JEFF JARVIS, author of Gutenberg the Geek (Amazon Publishing), Public Parts: How Sharing in the Digital Age Improves the Way We Work and Live (Simon & Schuster, 2011) and What Would Google Do? (HarperCollins 2009), blogs about media and news at Buzzmachine.com. He is associate professor and director of the Tow-Knight Center for Entrepreneurial Journalism at the City University of New York’s Graduate School of Journalism.
He is consulting editor and a partner at Daylife, a news startup. He consults for media companies and is a public speaker. Until 2005, he was president and creative director of Advance.net, the online arm of Advance Publications. Prior to that, Jarvis was creator and founding editor of Entertainment Weekly; Sunday editor and associate publisher of the New York Daily News; TV critic for TV Guide and People; a columnist on the San Francisco Examiner; assistant city editor and reporter for the Chicago Tribune; reporter for Chicago Today.
Question: Is the Internet killing the newspaper?
Jeff Jarvis: It’s not the internet that’s killing the newspaper, it’s that newspapers are trying too hard to hold onto a past. The problem here is that there are new opportunities, newspapers have not seen, what they’re seeing instead is fear of change.
Every other industry in this country, in this world has to change because the internet. Why shouldn’t newspapers? Other industries that are smart are embracing this change. And newspapers are, out of fear, only beginning to. It doesn’t make any difference to me whether or not the printing press is getting used as long as the journalism continues.
I met Alan Rusbridger the editor of the Guardian not long ago and they had just spent 150 million dollars on new presses and he said very calmly, “Oh yes those are probably the last presses we’ll ever buy.” Now I can imagine an American publisher would say that and keel over at that moment. But Rusbridger realizes that what he’s continuing is the journalism and he’s got to find ways to make it continue in this new world.
It’s not going to be the same as it was. Newspapers were one-size-fits-all monopolies. Those days are over, the business has changed, the scale of the business has changed. But if they start thinking more collaboratively, if they start thinking more flexibly, I think journalism can actually grow.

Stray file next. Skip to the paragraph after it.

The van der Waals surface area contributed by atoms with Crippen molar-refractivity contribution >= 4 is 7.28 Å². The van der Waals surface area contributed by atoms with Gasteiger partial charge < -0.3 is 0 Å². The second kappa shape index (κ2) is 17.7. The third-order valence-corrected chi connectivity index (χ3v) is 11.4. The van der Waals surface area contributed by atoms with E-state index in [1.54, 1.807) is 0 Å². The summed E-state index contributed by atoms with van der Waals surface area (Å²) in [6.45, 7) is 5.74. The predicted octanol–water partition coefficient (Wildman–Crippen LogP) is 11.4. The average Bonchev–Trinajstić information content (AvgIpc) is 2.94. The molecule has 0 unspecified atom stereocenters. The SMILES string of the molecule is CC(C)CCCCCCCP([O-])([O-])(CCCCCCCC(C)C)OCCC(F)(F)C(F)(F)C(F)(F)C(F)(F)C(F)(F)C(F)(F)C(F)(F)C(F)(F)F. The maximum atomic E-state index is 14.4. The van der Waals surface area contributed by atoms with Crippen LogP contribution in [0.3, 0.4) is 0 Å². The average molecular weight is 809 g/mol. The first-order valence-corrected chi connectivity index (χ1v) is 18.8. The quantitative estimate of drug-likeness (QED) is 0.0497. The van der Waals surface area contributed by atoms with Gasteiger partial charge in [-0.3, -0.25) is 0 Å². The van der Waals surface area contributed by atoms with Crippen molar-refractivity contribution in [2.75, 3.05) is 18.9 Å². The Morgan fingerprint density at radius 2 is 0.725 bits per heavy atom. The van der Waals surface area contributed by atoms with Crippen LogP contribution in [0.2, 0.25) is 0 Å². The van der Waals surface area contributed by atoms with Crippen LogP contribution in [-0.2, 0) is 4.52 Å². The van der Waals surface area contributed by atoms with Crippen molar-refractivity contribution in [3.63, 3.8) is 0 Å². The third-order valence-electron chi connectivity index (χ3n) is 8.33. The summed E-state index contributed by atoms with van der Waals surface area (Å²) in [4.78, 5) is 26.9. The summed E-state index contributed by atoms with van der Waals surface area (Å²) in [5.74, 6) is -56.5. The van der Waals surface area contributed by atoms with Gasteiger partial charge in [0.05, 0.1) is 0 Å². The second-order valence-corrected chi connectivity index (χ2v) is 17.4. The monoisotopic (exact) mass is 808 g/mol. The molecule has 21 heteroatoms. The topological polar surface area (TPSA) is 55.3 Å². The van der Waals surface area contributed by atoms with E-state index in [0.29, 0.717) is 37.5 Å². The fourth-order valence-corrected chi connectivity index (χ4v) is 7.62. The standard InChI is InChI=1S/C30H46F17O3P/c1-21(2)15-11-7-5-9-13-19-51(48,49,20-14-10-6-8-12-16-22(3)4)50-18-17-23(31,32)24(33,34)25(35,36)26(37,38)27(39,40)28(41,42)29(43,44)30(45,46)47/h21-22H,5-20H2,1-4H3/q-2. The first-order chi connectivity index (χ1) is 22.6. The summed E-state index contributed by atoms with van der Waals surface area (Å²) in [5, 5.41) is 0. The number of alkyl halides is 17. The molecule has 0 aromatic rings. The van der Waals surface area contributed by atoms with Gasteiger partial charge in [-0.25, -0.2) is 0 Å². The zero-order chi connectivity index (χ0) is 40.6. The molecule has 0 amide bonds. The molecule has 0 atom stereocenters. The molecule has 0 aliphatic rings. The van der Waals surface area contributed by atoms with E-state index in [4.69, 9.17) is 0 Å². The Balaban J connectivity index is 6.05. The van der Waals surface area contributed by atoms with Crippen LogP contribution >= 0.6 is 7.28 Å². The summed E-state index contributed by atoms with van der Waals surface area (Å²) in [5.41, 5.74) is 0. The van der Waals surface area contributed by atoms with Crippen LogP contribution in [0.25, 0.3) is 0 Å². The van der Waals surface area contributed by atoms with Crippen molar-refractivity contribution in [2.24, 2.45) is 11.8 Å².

Question: What advice do you have for the New York Times?
Jeff Jarvis: If I were running the New York Times company today, I would use the Boston Globe as a laboratory to do all kinds of new and brave things and figure out what to do.
Maybe it shouldn’t be in print, maybe it should go hyper local, maybe it should go multimedia, maybe it should be five different products, I don’t know; but I would try them out in Boston. At the New York Times itself, their strength is their weakness because they are this incredible institution and they’re trying to protect that, and for good reason. But that protectionism is not a strategy for the future and they realize that. I’m not saying anything to them they don’t know.
They are trying to do new things but they’re constantly saddled with being the New York Times. So what I hope really happens is that, in newspapers across the country, we’ll see experiments about new ways to do things.
The Madison Capital Times, an afternoon paper and a two paper market has just gone out of print except for a two once a week supplements and they’re now going to go solely online. We’ll see how that works, I think every paper in the country should be looking at new experiments and seeing new ways to do things.
Recorded on: Apri 30, 2008
Jeff Jarvis: If the government cut off someone’s connection to the Internet they have violated their human rights.